Celadon dish, Longquan kilns, China, Yuan Dynasty, 14th century

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Celadon dish, Longquan kilns, China, Yuan Dynasty, 14th century.

Collection of the National Museum of Singapore.

Celadon dish, Longquan kilns, China, Yuan Dynasty, 14th century

This celadon dish comes from a 14th century shipwreck discovered at Nipah Island, near the Raffles Lighthouse, in the 1980s. Pieces from the wreck were accessioned into the National Museum of Singapore's collection. The dish provides evidence of 14th century trade taking place in the Singapore Straits, most likely between Yuan China and the Majapahit empire.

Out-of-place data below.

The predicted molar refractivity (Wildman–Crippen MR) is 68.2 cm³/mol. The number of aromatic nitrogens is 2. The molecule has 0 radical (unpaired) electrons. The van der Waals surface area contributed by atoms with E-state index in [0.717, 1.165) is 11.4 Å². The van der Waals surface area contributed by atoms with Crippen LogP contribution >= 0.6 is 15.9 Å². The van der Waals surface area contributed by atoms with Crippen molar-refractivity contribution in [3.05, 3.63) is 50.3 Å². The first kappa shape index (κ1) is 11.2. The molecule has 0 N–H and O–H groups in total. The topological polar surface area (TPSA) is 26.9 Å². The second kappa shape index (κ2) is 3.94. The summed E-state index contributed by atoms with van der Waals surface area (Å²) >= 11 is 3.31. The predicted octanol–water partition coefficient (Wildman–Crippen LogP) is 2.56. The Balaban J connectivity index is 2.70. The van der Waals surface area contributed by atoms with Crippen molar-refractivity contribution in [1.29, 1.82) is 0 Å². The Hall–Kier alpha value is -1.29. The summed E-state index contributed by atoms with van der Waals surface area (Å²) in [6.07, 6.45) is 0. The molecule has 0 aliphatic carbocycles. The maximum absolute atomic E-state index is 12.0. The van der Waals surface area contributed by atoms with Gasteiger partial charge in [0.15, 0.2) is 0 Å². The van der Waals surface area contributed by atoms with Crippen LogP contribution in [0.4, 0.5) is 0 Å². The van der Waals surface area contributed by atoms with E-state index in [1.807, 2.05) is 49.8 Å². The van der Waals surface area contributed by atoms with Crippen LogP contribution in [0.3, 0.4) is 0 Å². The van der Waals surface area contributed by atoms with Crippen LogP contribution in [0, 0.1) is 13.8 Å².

Archaeological excavations at Fort Canning in the 1980s, at Empress Place in the 1990s and more recently in 2015 at the Victoria Theatre and Concert Hall, have unearthed thousands of Chinese and other porcelain shards dating back to the Yuan Dynasty (14th century), indicating that the area around the Singapore River and Bukit Larangan already played host to a thriving port settlement, and providing a strong basis for Singapore having a trading history of 700 years.


This is an extract from "The Singapore Story through 60 objects" written by Kennie Ting, Director, Asian Civilisations Museum and Peranakan Museum & Group Director of Museums, National Heritage Board. This article was first published in Cultural Connections Volume IV 2019 by Culture Academy Singapore.